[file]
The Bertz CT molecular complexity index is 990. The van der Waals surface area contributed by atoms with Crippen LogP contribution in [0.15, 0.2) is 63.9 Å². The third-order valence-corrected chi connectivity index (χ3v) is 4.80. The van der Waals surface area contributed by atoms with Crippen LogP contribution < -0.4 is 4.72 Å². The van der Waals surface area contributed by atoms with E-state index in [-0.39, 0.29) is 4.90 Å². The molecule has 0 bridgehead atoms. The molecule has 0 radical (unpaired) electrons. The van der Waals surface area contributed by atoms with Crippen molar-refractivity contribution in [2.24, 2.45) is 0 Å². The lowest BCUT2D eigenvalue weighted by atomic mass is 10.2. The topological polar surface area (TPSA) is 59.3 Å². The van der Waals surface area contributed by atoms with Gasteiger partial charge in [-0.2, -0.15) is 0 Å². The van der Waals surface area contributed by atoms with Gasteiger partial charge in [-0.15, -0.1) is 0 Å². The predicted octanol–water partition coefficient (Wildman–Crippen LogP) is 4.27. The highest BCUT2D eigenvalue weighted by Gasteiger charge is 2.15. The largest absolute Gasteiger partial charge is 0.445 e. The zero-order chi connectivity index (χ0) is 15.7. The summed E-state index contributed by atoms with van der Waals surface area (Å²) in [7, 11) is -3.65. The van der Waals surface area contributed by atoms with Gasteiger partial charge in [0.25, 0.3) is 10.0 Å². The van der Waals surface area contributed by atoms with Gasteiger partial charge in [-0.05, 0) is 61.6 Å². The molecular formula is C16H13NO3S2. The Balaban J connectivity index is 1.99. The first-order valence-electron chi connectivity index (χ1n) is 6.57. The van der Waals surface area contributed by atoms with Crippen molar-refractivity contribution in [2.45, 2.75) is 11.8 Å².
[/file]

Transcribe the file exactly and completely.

The Bertz CT molecular complexity index is 990. The van der Waals surface area contributed by atoms with Crippen LogP contribution in [0.15, 0.2) is 63.9 Å². The third-order valence-corrected chi connectivity index (χ3v) is 4.80. The van der Waals surface area contributed by atoms with Crippen LogP contribution < -0.4 is 4.72 Å². The van der Waals surface area contributed by atoms with E-state index in [-0.39, 0.29) is 4.90 Å². The molecule has 0 bridgehead atoms. The molecule has 0 radical (unpaired) electrons. The van der Waals surface area contributed by atoms with Crippen molar-refractivity contribution in [2.24, 2.45) is 0 Å². The lowest BCUT2D eigenvalue weighted by atomic mass is 10.2. The topological polar surface area (TPSA) is 59.3 Å². The van der Waals surface area contributed by atoms with Gasteiger partial charge in [-0.2, -0.15) is 0 Å². The van der Waals surface area contributed by atoms with Gasteiger partial charge in [-0.15, -0.1) is 0 Å². The predicted octanol–water partition coefficient (Wildman–Crippen LogP) is 4.27. The highest BCUT2D eigenvalue weighted by Gasteiger charge is 2.15. The largest absolute Gasteiger partial charge is 0.445 e. The zero-order chi connectivity index (χ0) is 15.7. The summed E-state index contributed by atoms with van der Waals surface area (Å²) in [7, 11) is -3.65. The van der Waals surface area contributed by atoms with Gasteiger partial charge in [0.25, 0.3) is 10.0 Å². The van der Waals surface area contributed by atoms with Gasteiger partial charge in [-0.05, 0) is 61.6 Å². The molecular formula is C16H13NO3S2. The Balaban J connectivity index is 1.99. The first-order valence-electron chi connectivity index (χ1n) is 6.57. The van der Waals surface area contributed by atoms with Crippen molar-refractivity contribution in [2.45, 2.75) is 11.8 Å².